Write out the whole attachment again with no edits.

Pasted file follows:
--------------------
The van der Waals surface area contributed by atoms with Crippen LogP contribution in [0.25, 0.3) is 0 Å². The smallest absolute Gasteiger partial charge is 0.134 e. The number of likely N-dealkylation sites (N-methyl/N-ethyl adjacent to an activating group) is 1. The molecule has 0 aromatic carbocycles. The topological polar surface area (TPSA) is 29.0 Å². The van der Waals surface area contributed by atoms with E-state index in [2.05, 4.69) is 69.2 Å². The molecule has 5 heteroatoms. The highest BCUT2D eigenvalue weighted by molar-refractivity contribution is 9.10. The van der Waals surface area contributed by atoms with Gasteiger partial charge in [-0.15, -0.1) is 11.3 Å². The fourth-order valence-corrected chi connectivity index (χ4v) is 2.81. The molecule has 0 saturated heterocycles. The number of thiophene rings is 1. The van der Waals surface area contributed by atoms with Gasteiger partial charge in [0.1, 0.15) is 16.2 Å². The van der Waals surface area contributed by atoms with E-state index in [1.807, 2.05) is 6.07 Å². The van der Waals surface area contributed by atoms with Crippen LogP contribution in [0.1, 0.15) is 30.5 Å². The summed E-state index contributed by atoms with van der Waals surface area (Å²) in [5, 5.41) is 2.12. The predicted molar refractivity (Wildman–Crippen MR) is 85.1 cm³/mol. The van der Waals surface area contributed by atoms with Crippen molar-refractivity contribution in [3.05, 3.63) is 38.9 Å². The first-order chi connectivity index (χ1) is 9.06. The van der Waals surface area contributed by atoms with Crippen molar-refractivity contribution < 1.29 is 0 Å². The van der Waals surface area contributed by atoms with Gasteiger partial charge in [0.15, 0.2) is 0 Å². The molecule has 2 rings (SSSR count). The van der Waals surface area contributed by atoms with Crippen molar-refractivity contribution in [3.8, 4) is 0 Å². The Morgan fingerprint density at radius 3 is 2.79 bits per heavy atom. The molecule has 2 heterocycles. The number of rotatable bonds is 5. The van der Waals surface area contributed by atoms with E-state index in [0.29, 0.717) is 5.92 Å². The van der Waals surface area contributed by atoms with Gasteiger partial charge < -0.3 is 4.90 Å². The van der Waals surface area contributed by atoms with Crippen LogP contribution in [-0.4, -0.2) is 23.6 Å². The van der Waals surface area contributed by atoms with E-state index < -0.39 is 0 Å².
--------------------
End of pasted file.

The van der Waals surface area contributed by atoms with Crippen LogP contribution in [0.25, 0.3) is 0 Å². The smallest absolute Gasteiger partial charge is 0.134 e. The number of likely N-dealkylation sites (N-methyl/N-ethyl adjacent to an activating group) is 1. The molecule has 0 aromatic carbocycles. The topological polar surface area (TPSA) is 29.0 Å². The van der Waals surface area contributed by atoms with E-state index in [2.05, 4.69) is 69.2 Å². The molecule has 5 heteroatoms. The highest BCUT2D eigenvalue weighted by molar-refractivity contribution is 9.10. The van der Waals surface area contributed by atoms with Gasteiger partial charge in [-0.15, -0.1) is 11.3 Å². The fourth-order valence-corrected chi connectivity index (χ4v) is 2.81. The molecule has 0 saturated heterocycles. The number of thiophene rings is 1. The van der Waals surface area contributed by atoms with Gasteiger partial charge in [0.1, 0.15) is 16.2 Å². The van der Waals surface area contributed by atoms with E-state index in [1.807, 2.05) is 6.07 Å². The van der Waals surface area contributed by atoms with Crippen LogP contribution in [0.1, 0.15) is 30.5 Å². The summed E-state index contributed by atoms with van der Waals surface area (Å²) in [5, 5.41) is 2.12. The predicted molar refractivity (Wildman–Crippen MR) is 85.1 cm³/mol. The van der Waals surface area contributed by atoms with Crippen molar-refractivity contribution in [3.05, 3.63) is 38.9 Å². The first-order chi connectivity index (χ1) is 9.06. The van der Waals surface area contributed by atoms with Crippen molar-refractivity contribution < 1.29 is 0 Å². The van der Waals surface area contributed by atoms with Gasteiger partial charge in [0.15, 0.2) is 0 Å². The molecule has 2 rings (SSSR count). The van der Waals surface area contributed by atoms with Crippen molar-refractivity contribution in [3.8, 4) is 0 Å². The Morgan fingerprint density at radius 3 is 2.79 bits per heavy atom. The molecule has 2 heterocycles. The number of rotatable bonds is 5. The van der Waals surface area contributed by atoms with E-state index in [0.29, 0.717) is 5.92 Å². The van der Waals surface area contributed by atoms with Gasteiger partial charge < -0.3 is 4.90 Å². The van der Waals surface area contributed by atoms with Crippen LogP contribution in [-0.4, -0.2) is 23.6 Å². The van der Waals surface area contributed by atoms with E-state index < -0.39 is 0 Å².